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Americans are lovely people and some of the individuals I most admire are from that country. Yet there can be a tendency for navel gazing when you hold the levers of world power and I still bristle when I hear some Americans use the term “American exceptionalism” because I don’t think it is a correct vision.

Even the evening news tends to be America centric and, unless you watch BBC America, NPR or PBS you will get a very parochial vision of current events. This is not that surprising when you have grown up during an era where the United States has wielded so much power and holds so much political sway which can only encourage the kind of myopia that could tempt some to think America can do no wrong.

Much of the rest of the world sees The United States as a benevolent giant who can also at times be brash and arrogant. Some of its citizens are more apt to fall for the jingoistic slogan of “America love it or leave it” which has become the clarion call of conservatives who can support someone like Trump despite his glaring inadequacy to hold office.

But I prefer to believe that a healthy cynicism is never a bad thing which is why I will always favour patriots like Noam Chomsky (who is able to look realistically at the foibles of the nation) over Fox News sycophants who spew falsehoods to uneducated and incurious viewers.

As a young immigrant to Canada I grew up on American television and can recite some of the sequences of those shows by heart; such was the cultural influence on me. Yet I have grown to have a love/hate relationship with our neighbor to the south and to view some of the more disappointing happenings as part and parcel of being the big kid on the block who is most often used to getting his way.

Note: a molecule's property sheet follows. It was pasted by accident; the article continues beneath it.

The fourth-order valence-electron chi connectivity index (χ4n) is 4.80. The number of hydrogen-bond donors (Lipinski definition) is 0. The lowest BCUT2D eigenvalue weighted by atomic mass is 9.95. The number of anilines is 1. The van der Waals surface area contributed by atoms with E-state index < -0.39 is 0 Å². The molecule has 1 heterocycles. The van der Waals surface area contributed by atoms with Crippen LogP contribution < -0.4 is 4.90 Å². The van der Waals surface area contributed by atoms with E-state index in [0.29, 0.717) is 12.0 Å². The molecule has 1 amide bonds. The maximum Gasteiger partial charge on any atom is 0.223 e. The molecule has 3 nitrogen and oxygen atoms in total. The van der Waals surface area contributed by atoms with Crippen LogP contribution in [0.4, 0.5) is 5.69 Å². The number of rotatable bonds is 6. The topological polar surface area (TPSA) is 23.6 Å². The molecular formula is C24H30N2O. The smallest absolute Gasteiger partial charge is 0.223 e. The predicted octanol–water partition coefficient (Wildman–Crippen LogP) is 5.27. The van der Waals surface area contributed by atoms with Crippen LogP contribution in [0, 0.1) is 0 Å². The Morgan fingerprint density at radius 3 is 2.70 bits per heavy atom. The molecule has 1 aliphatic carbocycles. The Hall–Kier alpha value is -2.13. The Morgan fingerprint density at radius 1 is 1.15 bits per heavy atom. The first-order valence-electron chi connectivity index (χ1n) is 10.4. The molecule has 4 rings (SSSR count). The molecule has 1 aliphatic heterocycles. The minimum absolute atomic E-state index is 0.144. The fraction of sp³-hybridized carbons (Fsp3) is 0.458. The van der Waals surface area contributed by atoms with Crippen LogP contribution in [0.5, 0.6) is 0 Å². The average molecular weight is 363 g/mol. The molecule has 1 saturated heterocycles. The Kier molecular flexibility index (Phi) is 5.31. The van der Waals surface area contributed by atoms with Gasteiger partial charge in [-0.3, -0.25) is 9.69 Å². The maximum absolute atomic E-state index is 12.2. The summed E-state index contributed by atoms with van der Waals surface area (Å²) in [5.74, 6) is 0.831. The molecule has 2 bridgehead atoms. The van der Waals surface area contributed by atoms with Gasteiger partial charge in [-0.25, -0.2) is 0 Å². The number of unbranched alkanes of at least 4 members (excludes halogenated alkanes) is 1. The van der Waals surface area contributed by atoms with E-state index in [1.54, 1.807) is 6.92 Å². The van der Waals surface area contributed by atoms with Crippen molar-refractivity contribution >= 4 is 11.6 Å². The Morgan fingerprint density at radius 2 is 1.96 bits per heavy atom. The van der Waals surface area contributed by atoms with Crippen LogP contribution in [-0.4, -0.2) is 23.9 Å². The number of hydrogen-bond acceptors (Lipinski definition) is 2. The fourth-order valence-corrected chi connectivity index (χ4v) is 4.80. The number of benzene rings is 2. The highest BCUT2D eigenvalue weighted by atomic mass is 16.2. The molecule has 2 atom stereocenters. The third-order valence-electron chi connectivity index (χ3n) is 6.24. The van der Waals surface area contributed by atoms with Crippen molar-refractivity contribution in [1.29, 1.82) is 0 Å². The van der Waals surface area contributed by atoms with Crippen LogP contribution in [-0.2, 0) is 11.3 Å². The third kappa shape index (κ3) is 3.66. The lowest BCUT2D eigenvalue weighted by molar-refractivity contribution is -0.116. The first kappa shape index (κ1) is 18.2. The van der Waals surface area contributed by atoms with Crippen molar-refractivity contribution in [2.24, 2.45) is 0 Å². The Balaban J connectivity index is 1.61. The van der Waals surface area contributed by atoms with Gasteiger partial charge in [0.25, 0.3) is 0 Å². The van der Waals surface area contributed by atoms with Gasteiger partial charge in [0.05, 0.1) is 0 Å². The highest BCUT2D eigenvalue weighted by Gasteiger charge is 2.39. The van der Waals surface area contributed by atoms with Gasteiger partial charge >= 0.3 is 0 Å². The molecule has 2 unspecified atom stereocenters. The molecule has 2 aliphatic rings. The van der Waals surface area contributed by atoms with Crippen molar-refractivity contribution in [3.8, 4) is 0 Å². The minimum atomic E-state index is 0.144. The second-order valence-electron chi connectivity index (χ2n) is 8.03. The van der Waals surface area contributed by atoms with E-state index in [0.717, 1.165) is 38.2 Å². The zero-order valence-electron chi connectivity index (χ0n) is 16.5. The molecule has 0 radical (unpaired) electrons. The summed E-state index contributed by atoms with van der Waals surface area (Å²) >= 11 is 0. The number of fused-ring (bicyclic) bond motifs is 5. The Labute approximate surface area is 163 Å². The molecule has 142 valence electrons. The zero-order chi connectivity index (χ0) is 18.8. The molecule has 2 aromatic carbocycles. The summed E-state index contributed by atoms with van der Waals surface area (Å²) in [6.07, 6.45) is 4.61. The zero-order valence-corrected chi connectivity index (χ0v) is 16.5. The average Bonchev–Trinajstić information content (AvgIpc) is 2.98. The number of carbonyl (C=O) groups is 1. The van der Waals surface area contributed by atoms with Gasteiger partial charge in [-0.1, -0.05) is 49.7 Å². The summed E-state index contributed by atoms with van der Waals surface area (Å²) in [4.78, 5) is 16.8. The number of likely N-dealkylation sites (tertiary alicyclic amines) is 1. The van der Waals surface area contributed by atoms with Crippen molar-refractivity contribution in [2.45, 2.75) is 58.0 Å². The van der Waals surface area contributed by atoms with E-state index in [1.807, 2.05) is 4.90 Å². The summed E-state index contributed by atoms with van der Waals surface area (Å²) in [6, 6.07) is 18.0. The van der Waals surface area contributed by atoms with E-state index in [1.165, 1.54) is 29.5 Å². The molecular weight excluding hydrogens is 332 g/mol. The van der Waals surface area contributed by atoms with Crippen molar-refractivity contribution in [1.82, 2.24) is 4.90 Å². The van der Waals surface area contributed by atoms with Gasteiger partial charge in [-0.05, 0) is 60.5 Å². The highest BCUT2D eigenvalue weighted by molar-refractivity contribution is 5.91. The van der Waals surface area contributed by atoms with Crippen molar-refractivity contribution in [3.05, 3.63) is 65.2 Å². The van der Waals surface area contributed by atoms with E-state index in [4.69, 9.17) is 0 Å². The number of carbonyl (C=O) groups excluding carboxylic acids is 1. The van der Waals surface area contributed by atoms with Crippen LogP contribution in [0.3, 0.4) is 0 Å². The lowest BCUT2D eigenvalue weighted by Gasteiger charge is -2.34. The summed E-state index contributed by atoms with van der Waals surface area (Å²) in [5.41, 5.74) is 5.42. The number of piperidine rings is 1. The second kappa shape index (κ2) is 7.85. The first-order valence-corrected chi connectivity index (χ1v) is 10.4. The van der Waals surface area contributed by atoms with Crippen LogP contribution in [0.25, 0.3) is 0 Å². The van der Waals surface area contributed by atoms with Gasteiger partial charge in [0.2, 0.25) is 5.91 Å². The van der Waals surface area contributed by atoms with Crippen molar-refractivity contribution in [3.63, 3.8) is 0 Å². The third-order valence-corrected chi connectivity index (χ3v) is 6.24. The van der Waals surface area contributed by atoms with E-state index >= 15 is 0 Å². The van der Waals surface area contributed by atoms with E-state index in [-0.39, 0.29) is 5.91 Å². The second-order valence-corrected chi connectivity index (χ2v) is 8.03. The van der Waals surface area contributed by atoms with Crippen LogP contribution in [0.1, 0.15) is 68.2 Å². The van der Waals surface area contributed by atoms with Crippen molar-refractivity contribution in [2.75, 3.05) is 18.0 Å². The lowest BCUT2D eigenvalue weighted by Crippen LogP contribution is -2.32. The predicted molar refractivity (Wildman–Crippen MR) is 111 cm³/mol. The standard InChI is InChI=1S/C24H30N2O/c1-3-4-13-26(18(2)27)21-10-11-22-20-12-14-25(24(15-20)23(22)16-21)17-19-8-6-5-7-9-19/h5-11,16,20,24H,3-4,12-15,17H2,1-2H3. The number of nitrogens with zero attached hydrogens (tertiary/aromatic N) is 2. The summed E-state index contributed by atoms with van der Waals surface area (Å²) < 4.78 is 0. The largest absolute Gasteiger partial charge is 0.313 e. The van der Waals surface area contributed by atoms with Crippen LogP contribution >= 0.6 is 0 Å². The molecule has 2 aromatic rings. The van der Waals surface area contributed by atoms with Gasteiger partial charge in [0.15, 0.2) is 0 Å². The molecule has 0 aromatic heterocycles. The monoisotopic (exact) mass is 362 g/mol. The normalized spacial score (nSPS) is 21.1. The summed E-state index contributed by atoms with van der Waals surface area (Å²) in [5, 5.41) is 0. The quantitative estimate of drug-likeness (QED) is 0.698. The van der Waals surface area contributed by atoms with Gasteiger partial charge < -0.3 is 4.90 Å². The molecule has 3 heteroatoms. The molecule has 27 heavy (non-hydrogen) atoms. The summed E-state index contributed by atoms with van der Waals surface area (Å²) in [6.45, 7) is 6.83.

1. Your observations are accurate and mirror why I don't support "patriotism."

    I was affected deeply by growing up in a rare period of social upheaval (the Sixties) when it was briefly popular to criticize the government and believe that political (and social) dissent are proper activities. Jingoistic chants ("USA! USA!") offend me.

    1. I actually think that the sixties possessed a healthier cynicism towards government and the notions of patriotism were being examined much more closely. Today we are getting a population that doesn't question enough and swallows things before using enough discernment...

    2. I also grew up in the sixties and recall how much crap that was thrown at those who questioned government and authority. For me it was cool to be a hippy but for my parents and the rest of The Establishment we were going to win in Vietnam or die trying. And die, too many did.

      I don't think it does much good to compare the sixties with today. I agree with you both that the US is in trouble. Patriotism is a poor excuse for digging ones head into the sand. Sure, we all favor our home teams and that's fine, but we also have to see ourselves with a realistic perspective.

      Unfortunately it seems that we are losing our way. Maybe we were spoiled by too much success. As the Chinese say, the first generation makes the fortune, the second lives off of it, and the third squanders it. I'm afraid the nation is in the third generation.

      It seems so obvious that many are fooling themselves that Trump et al will turn back time and restore jobs such as coal mining, manufacturing assembly, etc. That said, though, we have trusted that the powers that be are serving all instead of feeding us a line of BS while lining their pockets with gold.

      I wish I could be more optimistic. I am afraid of how much more damage Trump can do. I'm equally afraid of Pence should Trump leave the office. And I am deeply concerned that the Democrats are not providing a vision out of this mess. Maybe that's because it's impossible? Hopefully it's because we need a leader, a real one.

    3. I am afraid that squandering earned capital is a large part of what is going on Emma and those in power are taking advantage of the population's lack of militancy to control far too much of what is going on. Just look at the voting percentages as proof of the disinterest.

      The masses have been lulled into mass consumption and are not realizing how much the income gap is making for a tenuous situation which can only lead to disaster in the long term.

      The problems can be repaired but it will take an awakened attitude away from distractions and to the matters at hand which would include readopting basic values of love of neighbor which I think many Americans have lost. The idea of unified communities fighting for a common and healthy existence has been lost in favor of "let me get mine"


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